- Research
- Open Access
- Published:

# On the static structural design of climbing robots: part 1

*Robotics and Biomimetics*
**volume 2**, Article number: 6 (2015)

## Abstract

This manuscript is the first of two parts of a work investigating optimal configurations of legged climbing robots while loitering on vertical surfaces. In this part 1, a mathematical model of a climbing robot based on the finite element method (FEM), specifically the stiffness method, is generated. A number of parameters, namely the height of the robot, the length of its body and the position of its legs, are investigated to assess their effect on the adhesion requirements needed for the robot to stay attached to a wall. Predictions of the developed mathematical model are validated using FEM commercial software. The body and the legs are assumed to be perpendicular to each other in this part 1. The effect of their inclination is investigated in the subsequent part 2 of our work. In part 2, the model is also used to predict postures that ants have while standing on vertical surfaces. The model is validated by comparing the predicted results to images of loitering ants. The parameters investigated provide guidelines to design legged climbing robots.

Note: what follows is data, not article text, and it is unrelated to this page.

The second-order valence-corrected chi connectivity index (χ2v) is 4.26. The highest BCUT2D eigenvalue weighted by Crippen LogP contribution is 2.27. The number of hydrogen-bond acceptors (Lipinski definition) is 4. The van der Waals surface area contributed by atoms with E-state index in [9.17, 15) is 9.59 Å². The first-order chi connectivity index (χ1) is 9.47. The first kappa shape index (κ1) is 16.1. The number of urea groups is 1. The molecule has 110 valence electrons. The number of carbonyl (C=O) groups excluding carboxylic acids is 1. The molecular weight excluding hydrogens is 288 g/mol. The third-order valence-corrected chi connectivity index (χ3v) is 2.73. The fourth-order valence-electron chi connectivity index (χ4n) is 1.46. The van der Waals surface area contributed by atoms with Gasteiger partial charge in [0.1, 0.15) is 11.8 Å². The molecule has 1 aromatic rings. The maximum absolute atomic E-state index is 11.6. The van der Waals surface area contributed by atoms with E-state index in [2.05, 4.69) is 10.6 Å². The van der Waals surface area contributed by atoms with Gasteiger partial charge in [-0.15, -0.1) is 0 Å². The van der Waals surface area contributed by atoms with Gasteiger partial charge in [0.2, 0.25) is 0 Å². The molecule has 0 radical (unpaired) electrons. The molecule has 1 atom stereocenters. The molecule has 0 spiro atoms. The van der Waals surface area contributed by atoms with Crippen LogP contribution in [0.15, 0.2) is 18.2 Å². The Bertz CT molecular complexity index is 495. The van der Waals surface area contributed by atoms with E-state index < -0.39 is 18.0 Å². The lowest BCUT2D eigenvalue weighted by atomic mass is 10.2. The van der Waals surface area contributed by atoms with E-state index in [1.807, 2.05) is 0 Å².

## Background

A variety of legged robots having different size and design have been proposed in the literature to climb vertical surfaces. Such robots have different locomotion systems including tracks [1–3], wheels [4, 5], and legs [6, 7]. Legged robots, which are of primary interest for this work, use a variety of mechanisms to adhere to climbing surfaces, including magnets [8], dry adhesion, in the form of single layer [9, 10] or hierarchical [11], spines/claws [12–15], and negative pressure [16].

The design of some climbing robots was inspired by nature’s living organisms including geckos [7], spiders [6], cockroaches [12] or a combination of different species such as geckos and cockroaches [17]. The arrangement and inclination of the legs are not the same among the different designs of the robots. In fact, some of the robots, including Spinybot II [15], had their legs inclined forward; others, including Abigaille III [11] and ROBUG II [8], have some of their legs inclined forward and some backward; some others, including the RiSE and DIGbot [12, 18], have their legs on the sides of their bodies, and others, including Abigaille II [6], have legs symmetrically distributed around their bodies.